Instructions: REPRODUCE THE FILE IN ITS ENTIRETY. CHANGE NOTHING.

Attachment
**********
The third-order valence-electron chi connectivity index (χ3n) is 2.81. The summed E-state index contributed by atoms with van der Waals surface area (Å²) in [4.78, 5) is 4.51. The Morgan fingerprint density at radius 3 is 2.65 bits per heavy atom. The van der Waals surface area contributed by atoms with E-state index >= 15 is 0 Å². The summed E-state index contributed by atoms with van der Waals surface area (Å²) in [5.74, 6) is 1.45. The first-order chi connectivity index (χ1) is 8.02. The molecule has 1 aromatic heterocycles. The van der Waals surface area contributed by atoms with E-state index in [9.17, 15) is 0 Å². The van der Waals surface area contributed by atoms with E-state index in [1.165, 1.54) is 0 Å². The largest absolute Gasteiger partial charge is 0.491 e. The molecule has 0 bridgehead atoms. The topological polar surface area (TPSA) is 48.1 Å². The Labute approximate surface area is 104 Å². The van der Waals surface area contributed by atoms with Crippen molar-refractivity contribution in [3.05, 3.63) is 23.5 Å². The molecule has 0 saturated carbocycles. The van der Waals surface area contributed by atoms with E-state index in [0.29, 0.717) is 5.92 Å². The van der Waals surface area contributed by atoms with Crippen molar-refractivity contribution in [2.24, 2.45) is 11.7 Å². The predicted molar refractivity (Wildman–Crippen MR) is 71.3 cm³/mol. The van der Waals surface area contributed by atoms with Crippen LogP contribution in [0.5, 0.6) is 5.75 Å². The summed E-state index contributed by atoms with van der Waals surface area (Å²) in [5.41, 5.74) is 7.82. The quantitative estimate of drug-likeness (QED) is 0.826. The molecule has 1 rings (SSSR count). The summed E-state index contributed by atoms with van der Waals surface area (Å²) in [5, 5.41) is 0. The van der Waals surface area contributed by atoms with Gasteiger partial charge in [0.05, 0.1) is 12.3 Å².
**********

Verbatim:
The third-order valence-electron chi connectivity index (χ3n) is 2.81. The summed E-state index contributed by atoms with van der Waals surface area (Å²) in [4.78, 5) is 4.51. The Morgan fingerprint density at radius 3 is 2.65 bits per heavy atom. The van der Waals surface area contributed by atoms with E-state index >= 15 is 0 Å². The summed E-state index contributed by atoms with van der Waals surface area (Å²) in [5.74, 6) is 1.45. The first-order chi connectivity index (χ1) is 8.02. The molecule has 1 aromatic heterocycles. The van der Waals surface area contributed by atoms with E-state index in [9.17, 15) is 0 Å². The van der Waals surface area contributed by atoms with E-state index in [1.165, 1.54) is 0 Å². The largest absolute Gasteiger partial charge is 0.491 e. The molecule has 0 bridgehead atoms. The topological polar surface area (TPSA) is 48.1 Å². The Labute approximate surface area is 104 Å². The van der Waals surface area contributed by atoms with Crippen molar-refractivity contribution in [3.05, 3.63) is 23.5 Å². The molecule has 0 saturated carbocycles. The van der Waals surface area contributed by atoms with E-state index in [0.29, 0.717) is 5.92 Å². The van der Waals surface area contributed by atoms with Crippen molar-refractivity contribution in [2.24, 2.45) is 11.7 Å². The predicted molar refractivity (Wildman–Crippen MR) is 71.3 cm³/mol. The van der Waals surface area contributed by atoms with Crippen LogP contribution in [0.5, 0.6) is 5.75 Å². The summed E-state index contributed by atoms with van der Waals surface area (Å²) in [5.41, 5.74) is 7.82. The quantitative estimate of drug-likeness (QED) is 0.826. The molecule has 1 rings (SSSR count). The summed E-state index contributed by atoms with van der Waals surface area (Å²) in [5, 5.41) is 0. The van der Waals surface area contributed by atoms with Gasteiger partial charge in [0.05, 0.1) is 12.3 Å².